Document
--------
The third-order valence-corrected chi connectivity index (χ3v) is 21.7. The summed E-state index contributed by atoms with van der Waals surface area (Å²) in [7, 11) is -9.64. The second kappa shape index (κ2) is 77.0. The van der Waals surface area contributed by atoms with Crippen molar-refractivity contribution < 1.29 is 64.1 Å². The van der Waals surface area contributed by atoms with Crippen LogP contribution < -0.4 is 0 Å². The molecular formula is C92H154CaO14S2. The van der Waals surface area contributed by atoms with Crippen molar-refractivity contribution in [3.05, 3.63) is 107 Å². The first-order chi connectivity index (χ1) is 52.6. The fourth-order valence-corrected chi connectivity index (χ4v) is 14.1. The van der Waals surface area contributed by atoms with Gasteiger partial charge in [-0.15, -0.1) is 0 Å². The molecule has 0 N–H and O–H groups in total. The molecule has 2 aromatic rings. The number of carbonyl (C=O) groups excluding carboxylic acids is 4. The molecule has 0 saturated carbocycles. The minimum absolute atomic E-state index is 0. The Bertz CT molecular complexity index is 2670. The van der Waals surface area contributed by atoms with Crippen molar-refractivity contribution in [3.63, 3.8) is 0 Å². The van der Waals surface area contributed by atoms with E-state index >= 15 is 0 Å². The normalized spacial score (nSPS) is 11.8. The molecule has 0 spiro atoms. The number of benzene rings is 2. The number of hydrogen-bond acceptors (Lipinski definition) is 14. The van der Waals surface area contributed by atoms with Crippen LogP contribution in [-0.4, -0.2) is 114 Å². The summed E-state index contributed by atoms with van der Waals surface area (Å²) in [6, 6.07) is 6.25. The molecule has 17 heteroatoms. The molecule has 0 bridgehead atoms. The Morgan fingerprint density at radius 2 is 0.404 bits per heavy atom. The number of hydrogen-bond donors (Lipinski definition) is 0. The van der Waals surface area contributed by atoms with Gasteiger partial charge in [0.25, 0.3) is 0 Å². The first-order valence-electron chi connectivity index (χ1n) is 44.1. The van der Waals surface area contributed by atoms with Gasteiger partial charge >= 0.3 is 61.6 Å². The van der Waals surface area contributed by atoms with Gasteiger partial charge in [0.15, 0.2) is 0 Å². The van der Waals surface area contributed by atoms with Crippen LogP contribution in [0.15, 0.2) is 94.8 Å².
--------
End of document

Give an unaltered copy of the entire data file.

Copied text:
The third-order valence-corrected chi connectivity index (χ3v) is 21.7. The summed E-state index contributed by atoms with van der Waals surface area (Å²) in [7, 11) is -9.64. The second kappa shape index (κ2) is 77.0. The van der Waals surface area contributed by atoms with Crippen molar-refractivity contribution < 1.29 is 64.1 Å². The van der Waals surface area contributed by atoms with Crippen LogP contribution < -0.4 is 0 Å². The molecular formula is C92H154CaO14S2. The van der Waals surface area contributed by atoms with Crippen molar-refractivity contribution in [3.05, 3.63) is 107 Å². The first-order chi connectivity index (χ1) is 52.6. The fourth-order valence-corrected chi connectivity index (χ4v) is 14.1. The van der Waals surface area contributed by atoms with Gasteiger partial charge in [-0.15, -0.1) is 0 Å². The molecule has 0 N–H and O–H groups in total. The molecule has 2 aromatic rings. The number of carbonyl (C=O) groups excluding carboxylic acids is 4. The molecule has 0 saturated carbocycles. The minimum absolute atomic E-state index is 0. The Bertz CT molecular complexity index is 2670. The van der Waals surface area contributed by atoms with Crippen molar-refractivity contribution in [3.63, 3.8) is 0 Å². The van der Waals surface area contributed by atoms with E-state index >= 15 is 0 Å². The normalized spacial score (nSPS) is 11.8. The molecule has 0 spiro atoms. The number of benzene rings is 2. The number of hydrogen-bond acceptors (Lipinski definition) is 14. The van der Waals surface area contributed by atoms with Crippen LogP contribution in [-0.4, -0.2) is 114 Å². The summed E-state index contributed by atoms with van der Waals surface area (Å²) in [6, 6.07) is 6.25. The molecule has 17 heteroatoms. The molecule has 0 bridgehead atoms. The Morgan fingerprint density at radius 2 is 0.404 bits per heavy atom. The number of hydrogen-bond donors (Lipinski definition) is 0. The van der Waals surface area contributed by atoms with Gasteiger partial charge in [0.25, 0.3) is 0 Å². The first-order valence-electron chi connectivity index (χ1n) is 44.1. The van der Waals surface area contributed by atoms with Gasteiger partial charge >= 0.3 is 61.6 Å². The van der Waals surface area contributed by atoms with Gasteiger partial charge in [0.15, 0.2) is 0 Å². The van der Waals surface area contributed by atoms with Crippen LogP contribution in [0.15, 0.2) is 94.8 Å².